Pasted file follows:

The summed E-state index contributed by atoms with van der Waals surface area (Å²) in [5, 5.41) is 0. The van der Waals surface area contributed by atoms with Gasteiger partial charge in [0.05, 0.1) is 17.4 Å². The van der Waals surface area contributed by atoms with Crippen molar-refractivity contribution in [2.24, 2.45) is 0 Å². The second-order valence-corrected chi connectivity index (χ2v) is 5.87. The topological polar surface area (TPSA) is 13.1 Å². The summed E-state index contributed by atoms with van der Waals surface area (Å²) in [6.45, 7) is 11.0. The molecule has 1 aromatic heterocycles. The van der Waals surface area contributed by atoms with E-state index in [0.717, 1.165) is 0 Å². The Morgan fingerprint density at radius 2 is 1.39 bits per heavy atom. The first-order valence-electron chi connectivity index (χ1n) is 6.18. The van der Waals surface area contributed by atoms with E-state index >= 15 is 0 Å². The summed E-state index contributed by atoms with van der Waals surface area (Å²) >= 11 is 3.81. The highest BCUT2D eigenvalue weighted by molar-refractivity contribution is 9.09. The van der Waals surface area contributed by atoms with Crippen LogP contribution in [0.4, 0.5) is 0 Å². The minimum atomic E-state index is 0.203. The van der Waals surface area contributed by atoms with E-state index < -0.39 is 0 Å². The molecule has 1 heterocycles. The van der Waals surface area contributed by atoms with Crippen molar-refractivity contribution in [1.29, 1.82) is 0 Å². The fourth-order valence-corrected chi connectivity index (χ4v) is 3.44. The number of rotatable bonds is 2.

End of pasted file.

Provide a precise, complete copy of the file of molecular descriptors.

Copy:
The summed E-state index contributed by atoms with van der Waals surface area (Å²) in [5, 5.41) is 0. The van der Waals surface area contributed by atoms with Gasteiger partial charge in [0.05, 0.1) is 17.4 Å². The van der Waals surface area contributed by atoms with Crippen molar-refractivity contribution in [2.24, 2.45) is 0 Å². The second-order valence-corrected chi connectivity index (χ2v) is 5.87. The topological polar surface area (TPSA) is 13.1 Å². The summed E-state index contributed by atoms with van der Waals surface area (Å²) in [6.45, 7) is 11.0. The molecule has 1 aromatic heterocycles. The van der Waals surface area contributed by atoms with E-state index in [0.717, 1.165) is 0 Å². The Morgan fingerprint density at radius 2 is 1.39 bits per heavy atom. The first-order valence-electron chi connectivity index (χ1n) is 6.18. The van der Waals surface area contributed by atoms with E-state index >= 15 is 0 Å². The summed E-state index contributed by atoms with van der Waals surface area (Å²) >= 11 is 3.81. The highest BCUT2D eigenvalue weighted by molar-refractivity contribution is 9.09. The van der Waals surface area contributed by atoms with Crippen LogP contribution in [0.4, 0.5) is 0 Å². The minimum atomic E-state index is 0.203. The van der Waals surface area contributed by atoms with E-state index < -0.39 is 0 Å². The molecule has 1 heterocycles. The van der Waals surface area contributed by atoms with Crippen molar-refractivity contribution in [1.29, 1.82) is 0 Å². The fourth-order valence-corrected chi connectivity index (χ4v) is 3.44. The number of rotatable bonds is 2.